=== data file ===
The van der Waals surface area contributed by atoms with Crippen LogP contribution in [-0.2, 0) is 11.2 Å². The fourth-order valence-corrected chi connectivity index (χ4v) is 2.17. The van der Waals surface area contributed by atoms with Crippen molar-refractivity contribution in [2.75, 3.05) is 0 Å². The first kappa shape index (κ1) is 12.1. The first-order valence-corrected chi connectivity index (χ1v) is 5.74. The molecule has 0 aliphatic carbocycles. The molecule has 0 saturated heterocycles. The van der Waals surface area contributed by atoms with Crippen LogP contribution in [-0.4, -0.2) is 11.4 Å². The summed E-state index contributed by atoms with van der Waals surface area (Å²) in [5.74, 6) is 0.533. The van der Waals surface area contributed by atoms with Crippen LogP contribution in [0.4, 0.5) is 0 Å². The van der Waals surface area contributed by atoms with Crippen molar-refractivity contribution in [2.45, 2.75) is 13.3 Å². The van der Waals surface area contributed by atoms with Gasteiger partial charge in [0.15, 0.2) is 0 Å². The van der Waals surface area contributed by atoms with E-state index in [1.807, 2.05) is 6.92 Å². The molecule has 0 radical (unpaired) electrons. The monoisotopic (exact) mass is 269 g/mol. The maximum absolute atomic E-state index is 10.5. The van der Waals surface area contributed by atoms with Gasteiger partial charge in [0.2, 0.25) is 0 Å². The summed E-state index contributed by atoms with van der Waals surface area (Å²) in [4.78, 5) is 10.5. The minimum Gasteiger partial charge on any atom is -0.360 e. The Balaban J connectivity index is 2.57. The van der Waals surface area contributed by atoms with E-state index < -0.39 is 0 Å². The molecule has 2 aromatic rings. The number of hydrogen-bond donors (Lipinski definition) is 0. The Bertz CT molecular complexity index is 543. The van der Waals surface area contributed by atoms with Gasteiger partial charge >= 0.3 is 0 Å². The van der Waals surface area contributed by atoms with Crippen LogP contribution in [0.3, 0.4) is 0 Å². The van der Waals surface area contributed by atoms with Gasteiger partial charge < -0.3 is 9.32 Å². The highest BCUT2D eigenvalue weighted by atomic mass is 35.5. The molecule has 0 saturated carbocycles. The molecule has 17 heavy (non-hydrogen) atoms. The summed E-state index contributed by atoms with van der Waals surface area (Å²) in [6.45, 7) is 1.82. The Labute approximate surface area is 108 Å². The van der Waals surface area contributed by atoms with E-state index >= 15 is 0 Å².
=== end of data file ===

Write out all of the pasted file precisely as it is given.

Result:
The van der Waals surface area contributed by atoms with Crippen LogP contribution in [-0.2, 0) is 11.2 Å². The fourth-order valence-corrected chi connectivity index (χ4v) is 2.17. The van der Waals surface area contributed by atoms with Crippen molar-refractivity contribution in [2.75, 3.05) is 0 Å². The first kappa shape index (κ1) is 12.1. The first-order valence-corrected chi connectivity index (χ1v) is 5.74. The molecule has 0 aliphatic carbocycles. The molecule has 0 saturated heterocycles. The van der Waals surface area contributed by atoms with Crippen LogP contribution in [-0.4, -0.2) is 11.4 Å². The summed E-state index contributed by atoms with van der Waals surface area (Å²) in [5.74, 6) is 0.533. The van der Waals surface area contributed by atoms with Crippen LogP contribution in [0.4, 0.5) is 0 Å². The van der Waals surface area contributed by atoms with Crippen molar-refractivity contribution in [2.45, 2.75) is 13.3 Å². The van der Waals surface area contributed by atoms with Gasteiger partial charge in [0.15, 0.2) is 0 Å². The van der Waals surface area contributed by atoms with E-state index in [1.807, 2.05) is 6.92 Å². The molecule has 0 radical (unpaired) electrons. The monoisotopic (exact) mass is 269 g/mol. The maximum absolute atomic E-state index is 10.5. The van der Waals surface area contributed by atoms with Gasteiger partial charge in [0.2, 0.25) is 0 Å². The summed E-state index contributed by atoms with van der Waals surface area (Å²) in [4.78, 5) is 10.5. The minimum Gasteiger partial charge on any atom is -0.360 e. The Balaban J connectivity index is 2.57. The van der Waals surface area contributed by atoms with E-state index < -0.39 is 0 Å². The molecule has 2 aromatic rings. The number of hydrogen-bond donors (Lipinski definition) is 0. The Bertz CT molecular complexity index is 543. The van der Waals surface area contributed by atoms with Gasteiger partial charge >= 0.3 is 0 Å². The van der Waals surface area contributed by atoms with Crippen LogP contribution in [0.3, 0.4) is 0 Å². The van der Waals surface area contributed by atoms with Gasteiger partial charge < -0.3 is 9.32 Å². The highest BCUT2D eigenvalue weighted by atomic mass is 35.5. The molecule has 0 saturated carbocycles. The molecule has 17 heavy (non-hydrogen) atoms. The summed E-state index contributed by atoms with van der Waals surface area (Å²) in [6.45, 7) is 1.82. The Labute approximate surface area is 108 Å². The van der Waals surface area contributed by atoms with E-state index >= 15 is 0 Å².